The Blue Room,  group exhibition, The Jewish Museum, Berlin  Curators: Atalya Laufer, Barbara Rösch.  Photos: Merav Maroodi   To me, the fact that the “blue room” exhibition took place in the Jewish museum had an extra meaning. This museum is often frequented by people visiting with a specific set of ideas in mind about what they are about to see. The context of the Jewish people's history in Berlin, Germany and Europe; A story of persecution.  Most of the works in the exhibition deal directly or indirectly with issues of refugees, escape and racism. Moreover, they relate to the connection between this exhibition and this specific venue evoke the visitor to explore current issues in German politics through a historical  prism of which the museum might bring to mind. Understandably, women and children usually come to mind first when we talk about war victims, but the last surge of refugees comprises a very large majority of men. the vast quantity of people seeking an asylum is sometimes being seen as a swarm rather than as individuals fleeing a warzone. Moreso, this wave is even sometimes regarded to as a menace because of the majority of men. Hence, my work deals with male refugees that I personally met and got familiar with. In my work I want to bring the transparency of the individual to the foreground, I want to make these people visible. Although the portraits are transparent the faces are present and their individuum comes to life throughout the installation as the visitor wanders through. The name “The Blue Room” is in my work an analogy to the sky and water which are transparent but in our visual perception turn blue. Due to this transparency, each person can seem different, through each pair of eyes from any angle, by every observer.   
       
     
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  The Blue Room,  group exhibition, The Jewish Museum, Berlin  Curators: Atalya Laufer, Barbara Rösch.  Photos: Merav Maroodi   To me, the fact that the “blue room” exhibition took place in the Jewish museum had an extra meaning. This museum is often frequented by people visiting with a specific set of ideas in mind about what they are about to see. The context of the Jewish people's history in Berlin, Germany and Europe; A story of persecution.  Most of the works in the exhibition deal directly or indirectly with issues of refugees, escape and racism. Moreover, they relate to the connection between this exhibition and this specific venue evoke the visitor to explore current issues in German politics through a historical  prism of which the museum might bring to mind. Understandably, women and children usually come to mind first when we talk about war victims, but the last surge of refugees comprises a very large majority of men. the vast quantity of people seeking an asylum is sometimes being seen as a swarm rather than as individuals fleeing a warzone. Moreso, this wave is even sometimes regarded to as a menace because of the majority of men. Hence, my work deals with male refugees that I personally met and got familiar with. In my work I want to bring the transparency of the individual to the foreground, I want to make these people visible. Although the portraits are transparent the faces are present and their individuum comes to life throughout the installation as the visitor wanders through. The name “The Blue Room” is in my work an analogy to the sky and water which are transparent but in our visual perception turn blue. Due to this transparency, each person can seem different, through each pair of eyes from any angle, by every observer.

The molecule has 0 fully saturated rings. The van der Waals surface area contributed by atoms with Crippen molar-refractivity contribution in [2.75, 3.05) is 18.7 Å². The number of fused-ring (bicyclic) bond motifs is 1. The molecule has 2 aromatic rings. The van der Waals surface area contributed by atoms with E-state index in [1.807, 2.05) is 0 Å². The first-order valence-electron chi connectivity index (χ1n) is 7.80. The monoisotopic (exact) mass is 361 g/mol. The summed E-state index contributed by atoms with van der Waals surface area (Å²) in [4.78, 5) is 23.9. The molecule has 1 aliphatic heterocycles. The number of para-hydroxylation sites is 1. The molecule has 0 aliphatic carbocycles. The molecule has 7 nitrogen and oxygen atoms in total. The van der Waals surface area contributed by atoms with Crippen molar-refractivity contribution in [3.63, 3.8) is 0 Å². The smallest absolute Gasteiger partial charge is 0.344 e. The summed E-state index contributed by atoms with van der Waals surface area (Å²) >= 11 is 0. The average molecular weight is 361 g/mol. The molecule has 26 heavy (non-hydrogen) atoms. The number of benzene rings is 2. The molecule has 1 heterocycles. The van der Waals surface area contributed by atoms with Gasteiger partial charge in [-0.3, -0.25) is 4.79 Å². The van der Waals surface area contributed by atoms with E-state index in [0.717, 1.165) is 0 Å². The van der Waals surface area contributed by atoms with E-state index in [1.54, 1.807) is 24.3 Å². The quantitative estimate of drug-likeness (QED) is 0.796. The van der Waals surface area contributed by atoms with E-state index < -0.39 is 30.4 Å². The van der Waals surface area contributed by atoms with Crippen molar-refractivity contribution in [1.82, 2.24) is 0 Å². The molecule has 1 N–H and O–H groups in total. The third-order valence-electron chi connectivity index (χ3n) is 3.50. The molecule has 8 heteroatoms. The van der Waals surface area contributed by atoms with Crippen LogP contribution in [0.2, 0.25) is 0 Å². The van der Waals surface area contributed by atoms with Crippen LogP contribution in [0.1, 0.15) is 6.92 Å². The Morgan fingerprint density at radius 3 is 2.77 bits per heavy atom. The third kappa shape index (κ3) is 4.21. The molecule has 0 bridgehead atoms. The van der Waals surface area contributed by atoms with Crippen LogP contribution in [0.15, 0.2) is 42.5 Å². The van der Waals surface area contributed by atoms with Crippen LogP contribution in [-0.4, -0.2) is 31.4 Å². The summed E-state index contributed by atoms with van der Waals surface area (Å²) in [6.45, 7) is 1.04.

The Blue Room, group exhibition, The Jewish Museum, Berlin

Curators: Atalya Laufer, Barbara Rösch.

Photos: Merav Maroodi 

To me, the fact that the “blue room” exhibition took place in the Jewish museum had an extra meaning. This museum is often frequented by people visiting with a specific set of ideas in mind about what they are about to see. The context of the Jewish people's history in Berlin, Germany and Europe; A story of persecution. 
Most of the works in the exhibition deal directly or indirectly with issues of refugees, escape and racism. Moreover, they relate to the connection between this exhibition and this specific venue evoke the visitor to explore current issues in German politics through a historical  prism of which the museum might bring to mind.
Understandably, women and children usually come to mind first when we talk about war victims, but the last surge of refugees comprises a very large majority of men. the vast quantity of people seeking an asylum is sometimes being seen as a swarm rather than as individuals fleeing a warzone. Moreso, this wave is even sometimes regarded to as a menace because of the majority of men. Hence, my work deals with male refugees that I personally met and got familiar with.
In my work I want to bring the transparency of the individual to the foreground, I want to make these people visible. Although the portraits are transparent the faces are present and their individuum comes to life throughout the installation as the visitor wanders through.
The name “The Blue Room” is in my work an analogy to the sky and water which are transparent but in our visual perception turn blue. Due to this transparency, each person can seem different, through each pair of eyes from any angle, by every observer. 
 

_MG_2786.jpg
       
     
_MG_2839.jpg
       
     
_MG_2867.jpg
       
     
3R9A1756.jpg
       
     
_MG_2973.jpg
       
     
3R9A1763_resize.jpg
       
     
3R9A1878.jpg
       
     
3R9A2020.jpg
       
     
3R9A1959.jpg
       
     
IMG_6801.JPG
       
     
IMG_6809.JPG
       
     
IMG_6812.JPG
       
     
IMG_6817.JPG
       
     
IMG_6824.JPG
       
     
IMG_6825.JPG
       
     
IMG_6834.JPG
       
     
IMG_6843.JPG